Engagement metrics, therefore, provide the insights for improving retention.
What are users engaging with inside of the app, what are they missing and how can we provide more of what they want, or even encourage use of where we think the value is?
Retention metrics examples
Setting key performance indicators (KPIs) for a mobile app should be tied to business goals. There is not a mobile app template for all mobile apps as Clash of Clans and the Target app are very different with different goals and different ways of measuring the revenue generated from the mobile app. They really only share a platform (mobile OS and a mobile device).
Assuming goals are tied to revenue, and by extension lifetime value (LTV), finding the cohort that demonstrates the highest LTV informs the rest of the mobile app’s KPIs including retention.
Because retention metrics don’t provide a detailed view of in-app activity (that usually falls under engagement), more (longer) is almost always associated with a higher LTV.
Overall for both Android and iOS apps across all categories – D30 retention tends to be 25-40% of D0 users, with a mere 1-4% at the end of a year (D365).
Mobile app retention statistics
The most common method for tracking retention is Day N retention. What percent of your users opened the app on Day N?
If you have 100 installs on January 1st, 40 open the app Jan 2nd and 20 open the app Jan 8th – for the Jan 1 cohort, your D1 is 40% and D7 is 20%.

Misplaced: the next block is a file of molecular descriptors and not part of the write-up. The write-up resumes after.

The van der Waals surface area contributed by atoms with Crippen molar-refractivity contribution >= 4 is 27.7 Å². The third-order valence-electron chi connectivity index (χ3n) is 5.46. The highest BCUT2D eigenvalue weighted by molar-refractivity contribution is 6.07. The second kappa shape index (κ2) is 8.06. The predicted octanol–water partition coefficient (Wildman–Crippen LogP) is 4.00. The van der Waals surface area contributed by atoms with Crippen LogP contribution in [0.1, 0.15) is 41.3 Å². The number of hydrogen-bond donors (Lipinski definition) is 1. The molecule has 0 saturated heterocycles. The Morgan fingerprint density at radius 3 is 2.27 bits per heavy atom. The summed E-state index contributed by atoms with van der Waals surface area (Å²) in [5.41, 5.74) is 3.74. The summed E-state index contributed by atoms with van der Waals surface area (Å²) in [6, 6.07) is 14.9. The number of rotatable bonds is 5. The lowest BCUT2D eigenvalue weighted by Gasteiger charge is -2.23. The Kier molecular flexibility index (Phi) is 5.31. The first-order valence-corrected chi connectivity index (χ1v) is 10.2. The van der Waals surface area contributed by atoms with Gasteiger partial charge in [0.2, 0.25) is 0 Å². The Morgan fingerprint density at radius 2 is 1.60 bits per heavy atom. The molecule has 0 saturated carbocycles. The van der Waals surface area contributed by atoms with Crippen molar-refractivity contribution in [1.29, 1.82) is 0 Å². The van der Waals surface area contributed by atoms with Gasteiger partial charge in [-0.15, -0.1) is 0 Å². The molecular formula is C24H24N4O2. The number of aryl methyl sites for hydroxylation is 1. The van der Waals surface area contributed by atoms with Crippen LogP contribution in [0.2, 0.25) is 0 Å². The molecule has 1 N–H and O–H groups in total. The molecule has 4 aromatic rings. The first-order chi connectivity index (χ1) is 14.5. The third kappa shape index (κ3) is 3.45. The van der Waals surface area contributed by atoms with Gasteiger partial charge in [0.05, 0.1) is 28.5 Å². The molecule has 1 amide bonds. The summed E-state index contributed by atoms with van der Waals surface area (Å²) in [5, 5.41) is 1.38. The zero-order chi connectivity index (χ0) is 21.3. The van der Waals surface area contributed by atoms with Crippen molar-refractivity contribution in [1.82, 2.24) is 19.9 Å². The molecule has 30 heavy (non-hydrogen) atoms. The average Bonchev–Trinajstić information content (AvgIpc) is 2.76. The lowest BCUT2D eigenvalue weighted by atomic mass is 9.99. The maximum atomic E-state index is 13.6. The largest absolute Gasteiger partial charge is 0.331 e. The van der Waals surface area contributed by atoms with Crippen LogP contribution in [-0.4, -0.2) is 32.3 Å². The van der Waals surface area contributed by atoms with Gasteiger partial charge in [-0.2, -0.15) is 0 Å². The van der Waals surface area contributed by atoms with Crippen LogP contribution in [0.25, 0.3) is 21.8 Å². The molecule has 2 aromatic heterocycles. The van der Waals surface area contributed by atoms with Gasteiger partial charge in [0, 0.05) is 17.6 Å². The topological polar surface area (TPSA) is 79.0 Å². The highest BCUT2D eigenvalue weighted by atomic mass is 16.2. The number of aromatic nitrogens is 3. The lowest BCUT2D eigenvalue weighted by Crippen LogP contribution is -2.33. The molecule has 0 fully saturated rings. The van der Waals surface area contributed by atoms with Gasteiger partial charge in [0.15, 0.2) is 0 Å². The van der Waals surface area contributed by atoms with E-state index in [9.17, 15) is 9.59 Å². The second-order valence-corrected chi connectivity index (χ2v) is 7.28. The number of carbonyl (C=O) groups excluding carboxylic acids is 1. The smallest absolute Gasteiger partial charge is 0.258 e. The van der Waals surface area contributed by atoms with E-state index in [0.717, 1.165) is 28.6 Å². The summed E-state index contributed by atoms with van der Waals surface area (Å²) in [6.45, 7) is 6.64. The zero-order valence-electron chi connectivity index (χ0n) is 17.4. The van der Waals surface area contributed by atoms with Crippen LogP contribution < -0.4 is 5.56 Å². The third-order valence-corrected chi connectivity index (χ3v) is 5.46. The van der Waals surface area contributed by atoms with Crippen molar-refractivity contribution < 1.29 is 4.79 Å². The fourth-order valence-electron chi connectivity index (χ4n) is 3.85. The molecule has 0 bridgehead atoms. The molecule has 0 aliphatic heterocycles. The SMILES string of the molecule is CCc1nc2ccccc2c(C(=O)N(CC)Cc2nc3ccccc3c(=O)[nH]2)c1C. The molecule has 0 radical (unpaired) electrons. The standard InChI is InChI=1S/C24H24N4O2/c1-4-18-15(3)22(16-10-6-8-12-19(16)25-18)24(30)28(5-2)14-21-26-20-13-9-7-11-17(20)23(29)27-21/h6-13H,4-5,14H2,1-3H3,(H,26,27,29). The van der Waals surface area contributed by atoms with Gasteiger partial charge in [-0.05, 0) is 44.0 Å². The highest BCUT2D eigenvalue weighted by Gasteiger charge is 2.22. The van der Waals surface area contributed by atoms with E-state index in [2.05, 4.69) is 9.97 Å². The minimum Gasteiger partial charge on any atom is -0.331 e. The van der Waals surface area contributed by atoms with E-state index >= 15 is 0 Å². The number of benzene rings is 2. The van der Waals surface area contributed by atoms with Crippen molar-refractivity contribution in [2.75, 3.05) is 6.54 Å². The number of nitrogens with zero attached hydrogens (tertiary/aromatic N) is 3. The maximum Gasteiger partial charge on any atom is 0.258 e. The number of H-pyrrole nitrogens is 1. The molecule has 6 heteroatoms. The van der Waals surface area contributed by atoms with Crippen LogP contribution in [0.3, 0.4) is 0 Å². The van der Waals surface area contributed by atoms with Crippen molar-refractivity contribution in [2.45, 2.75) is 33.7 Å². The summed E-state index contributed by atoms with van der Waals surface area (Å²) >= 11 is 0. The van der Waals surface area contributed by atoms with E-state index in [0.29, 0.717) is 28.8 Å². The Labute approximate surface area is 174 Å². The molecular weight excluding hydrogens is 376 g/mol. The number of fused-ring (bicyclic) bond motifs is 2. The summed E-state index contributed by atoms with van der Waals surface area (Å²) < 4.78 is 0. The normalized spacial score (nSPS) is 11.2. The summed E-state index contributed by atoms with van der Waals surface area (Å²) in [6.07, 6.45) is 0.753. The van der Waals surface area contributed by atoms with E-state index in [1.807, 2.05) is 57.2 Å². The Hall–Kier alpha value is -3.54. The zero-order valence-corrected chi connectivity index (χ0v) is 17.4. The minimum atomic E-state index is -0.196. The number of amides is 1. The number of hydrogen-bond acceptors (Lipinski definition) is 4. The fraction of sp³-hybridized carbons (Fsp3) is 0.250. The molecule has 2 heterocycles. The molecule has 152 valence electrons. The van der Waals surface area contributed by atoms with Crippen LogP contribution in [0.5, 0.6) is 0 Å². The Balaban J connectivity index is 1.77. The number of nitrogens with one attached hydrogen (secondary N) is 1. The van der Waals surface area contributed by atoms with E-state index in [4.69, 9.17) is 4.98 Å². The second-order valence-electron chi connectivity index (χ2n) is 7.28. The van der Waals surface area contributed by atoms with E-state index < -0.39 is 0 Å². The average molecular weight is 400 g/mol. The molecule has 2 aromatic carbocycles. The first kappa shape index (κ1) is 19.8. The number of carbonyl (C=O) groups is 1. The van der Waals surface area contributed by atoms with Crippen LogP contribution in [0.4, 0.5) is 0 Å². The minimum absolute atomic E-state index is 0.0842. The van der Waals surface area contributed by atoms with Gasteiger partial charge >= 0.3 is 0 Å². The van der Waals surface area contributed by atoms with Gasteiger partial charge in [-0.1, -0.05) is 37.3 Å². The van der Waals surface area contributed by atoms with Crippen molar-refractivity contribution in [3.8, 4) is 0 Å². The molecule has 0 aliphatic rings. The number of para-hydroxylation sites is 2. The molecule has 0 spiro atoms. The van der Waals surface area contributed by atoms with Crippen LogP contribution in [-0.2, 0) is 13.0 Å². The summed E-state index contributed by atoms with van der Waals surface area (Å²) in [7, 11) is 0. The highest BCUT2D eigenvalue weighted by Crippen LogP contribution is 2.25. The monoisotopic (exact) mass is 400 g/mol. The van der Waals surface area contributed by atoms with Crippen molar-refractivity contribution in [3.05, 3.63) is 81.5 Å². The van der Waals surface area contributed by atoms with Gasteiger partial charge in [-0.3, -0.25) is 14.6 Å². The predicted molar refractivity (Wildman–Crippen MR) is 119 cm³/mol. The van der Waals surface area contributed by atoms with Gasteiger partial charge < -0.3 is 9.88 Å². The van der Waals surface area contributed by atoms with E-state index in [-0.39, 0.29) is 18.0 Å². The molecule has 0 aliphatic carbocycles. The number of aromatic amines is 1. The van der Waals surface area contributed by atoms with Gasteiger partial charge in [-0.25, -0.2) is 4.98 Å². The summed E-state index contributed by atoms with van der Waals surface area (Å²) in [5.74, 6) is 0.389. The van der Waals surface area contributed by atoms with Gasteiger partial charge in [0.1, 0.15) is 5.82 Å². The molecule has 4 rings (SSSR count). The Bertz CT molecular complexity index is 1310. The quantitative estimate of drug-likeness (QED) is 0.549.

Mobile app marketers can look at aggregate data, but reviewing by cohorts tied to new versions or other retention optimization efforts will provide the insights you need to measure the effectiveness of such efforts.
A key SaaS metric is churn. Churn measures what percent of users stop using (and paying for) an app (or service) for a given month.
Consider a scenario where a business has 100 active users paying monthly, are signing up 10 new customers per month, and have a 10% churn rate.
Even with 10% monthly new customer growth, the business is flat as they are losing 10% of existing customers to churn.
The subscription model in mobile apps has not yet become a prominent monetization model with only a few standouts including Pandora, Spotify, HBO, Kylie Jenner’s app.
Most apps are free to play, with some small percent of total users purchasing in-app items. An even smaller percent of users account for the majority of revenue in most apps with some studies showing 60% of revenues coming from only 10% of users.
What that means for attrition metrics for mobile apps is it is easy to dismiss users that churn as those unlikely to make an in-app purchase.
This may be true – but really depends on the type of mobile app. Shopping apps specifically should have a much longer goals for retaining users than a mobile game for example.
The trend by cohort analysis on D90 retention for non-gaming apps should be a primary attrition metric.
Target and Lowes both shared that customers with their mobile app installed shopped more frequently and purchased more per visit than non-app users. Keeping these users on your app for 90 or 365 days can have a big impact on store revenues – where many games are making money on Day 1 and much less per user on D90.
The most popular free and paid app analytics services all have default retention tracking. Apple’s analytics module tracks retention for iOS apps, but not Android. Flurry provides a good, free solution and then Localytics and Mixpanel have complete app analytics offerings.
Improved retention usually means improved LTV, which makes each new acquired user more valuable and allows for increased investment in both paid and organic user acquisition efforts.